For a typical rpg experience innovation on combat, leveling, travel, npc interaction and inventory management could be great to focus on.

    It doesn't need to be some massive completely redefining change. I think a good way is to focus on whatever is seen as the main weakness in the genre. If a certain aspect of games are boring or monotonous for the majority of gamers innovating here could make a big difference.
     
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  44. sngdan

    sngdan

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    haha guys, you are still debating - great :) time for an executive summary yet?

    anyways, I actually came here to see if I can burn some money on a low-res tower defense?
     
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  45. zenGarden

    zenGarden

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    Some rpg actions was real masterpiece, mainly because of theme, characters and story.
    For example Xenogears, FF7 or Xenoblade , those are fantastic rpg, with very unique story and background.

    Shose are old but still today unmatched rpg about the story and characters, while their gameplay have some twists it is not something incredibly original.

    I think some games succeed beeing original when it's well done and when that appeal to players without becoming a mess, while many games does not need to innovate to become master piece when their background, story, characters are above most other same game genre.


    A good story and characters can keep you hooked into the game while you could feel bored about some repetitiveness.
    This was a bit like that when i played Xenoblade, at some point the mechanics felt repetitive, still a bit fun, but the story and characters was pushing me to go further and discover more.


    Indeed some indies won't make such triple A masterpiece characters and story, but they can produce something great or sometimes something bad lol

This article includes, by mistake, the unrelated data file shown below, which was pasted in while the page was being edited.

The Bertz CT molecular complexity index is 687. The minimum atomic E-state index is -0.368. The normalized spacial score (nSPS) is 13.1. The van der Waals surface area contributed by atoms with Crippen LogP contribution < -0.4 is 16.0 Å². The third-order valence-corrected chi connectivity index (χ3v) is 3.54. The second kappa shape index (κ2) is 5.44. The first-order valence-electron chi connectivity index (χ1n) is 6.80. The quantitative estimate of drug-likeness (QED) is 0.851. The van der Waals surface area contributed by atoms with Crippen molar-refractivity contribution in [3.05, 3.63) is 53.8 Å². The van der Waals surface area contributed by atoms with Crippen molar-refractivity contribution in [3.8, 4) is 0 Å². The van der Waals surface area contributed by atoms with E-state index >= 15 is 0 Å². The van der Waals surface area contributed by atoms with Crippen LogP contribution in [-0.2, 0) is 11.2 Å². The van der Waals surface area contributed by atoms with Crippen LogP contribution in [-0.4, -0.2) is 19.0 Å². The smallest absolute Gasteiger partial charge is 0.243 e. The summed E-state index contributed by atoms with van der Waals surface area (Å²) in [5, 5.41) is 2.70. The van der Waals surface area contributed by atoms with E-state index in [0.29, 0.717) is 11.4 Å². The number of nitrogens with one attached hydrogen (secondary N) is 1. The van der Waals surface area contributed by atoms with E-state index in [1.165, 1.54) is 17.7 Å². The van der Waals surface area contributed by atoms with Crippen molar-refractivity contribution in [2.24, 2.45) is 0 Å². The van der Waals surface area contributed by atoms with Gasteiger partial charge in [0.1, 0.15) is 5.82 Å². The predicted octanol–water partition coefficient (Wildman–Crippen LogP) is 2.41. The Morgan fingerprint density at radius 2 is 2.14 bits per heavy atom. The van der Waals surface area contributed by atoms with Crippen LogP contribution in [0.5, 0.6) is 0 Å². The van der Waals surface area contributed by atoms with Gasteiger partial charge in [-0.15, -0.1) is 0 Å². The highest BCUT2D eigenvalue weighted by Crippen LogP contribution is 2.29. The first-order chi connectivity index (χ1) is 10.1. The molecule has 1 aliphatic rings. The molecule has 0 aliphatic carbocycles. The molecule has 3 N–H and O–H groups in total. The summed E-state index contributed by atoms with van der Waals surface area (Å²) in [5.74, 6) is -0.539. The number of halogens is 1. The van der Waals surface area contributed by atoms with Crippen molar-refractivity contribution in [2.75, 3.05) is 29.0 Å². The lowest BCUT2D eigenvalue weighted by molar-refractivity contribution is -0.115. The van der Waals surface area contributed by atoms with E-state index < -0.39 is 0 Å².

It's not the first time i play a 2D rpg game where story is slow, barely interesting, no suprises, character barely noticeable with a very generic personality, i mean it's not easy to produce game background and theme that really stand out from others.
    It's the same for some triple A rpg that are not so great despite triple A overall production LOL

    Yeah, do experimental things and see if that appeals or sell when you like experimental.
    Or make the game a classic game type you like and spice up with some original twists.
     
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  46. GarBenjamin

    GarBenjamin

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    LOL! We're discussing critical game design & development aspects!!! ;)

    I should be releasing it this coming weekend. You are right though I have burned a lot of time here lately for sure!

    Plan is finish landing page at itch.io and set up at two or three other sites as well. Ideally I would release at one place then tweak landing page til it is doing the best job. Then roll out to another bigger site. But I don't know if I want to get into all of that so I might just release it simultaneously across a few different sites. Then I can just focus on marketing while working on the next game.

    I will probably end up with three projects marketing of this game and design & development of two new games. One another 2D tower defense that builds on this one and the other a 3D ultra low poly shmup exploration game. Something along those lines.
     
  47. sngdan

    sngdan

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    - Good plan to stick with one "game template" and build on it.
    - Do you have analytics in your game to get some insights?
    - Do you consider putting it on GJ?
     
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  48. GarBenjamin

    GarBenjamin

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    Pricing is a big deal... I know for myself I used to think Indie game devs sell stuff way too cheap but I have been seeing many people in past few years or so charging $15 to $20 or even more for their games and they sell well. So that's good the way it should be for a longer game bigger game etc. It makes sense to charge $8 or more for quality games that are bigger and would be most likely a very bad thing to charge say $5.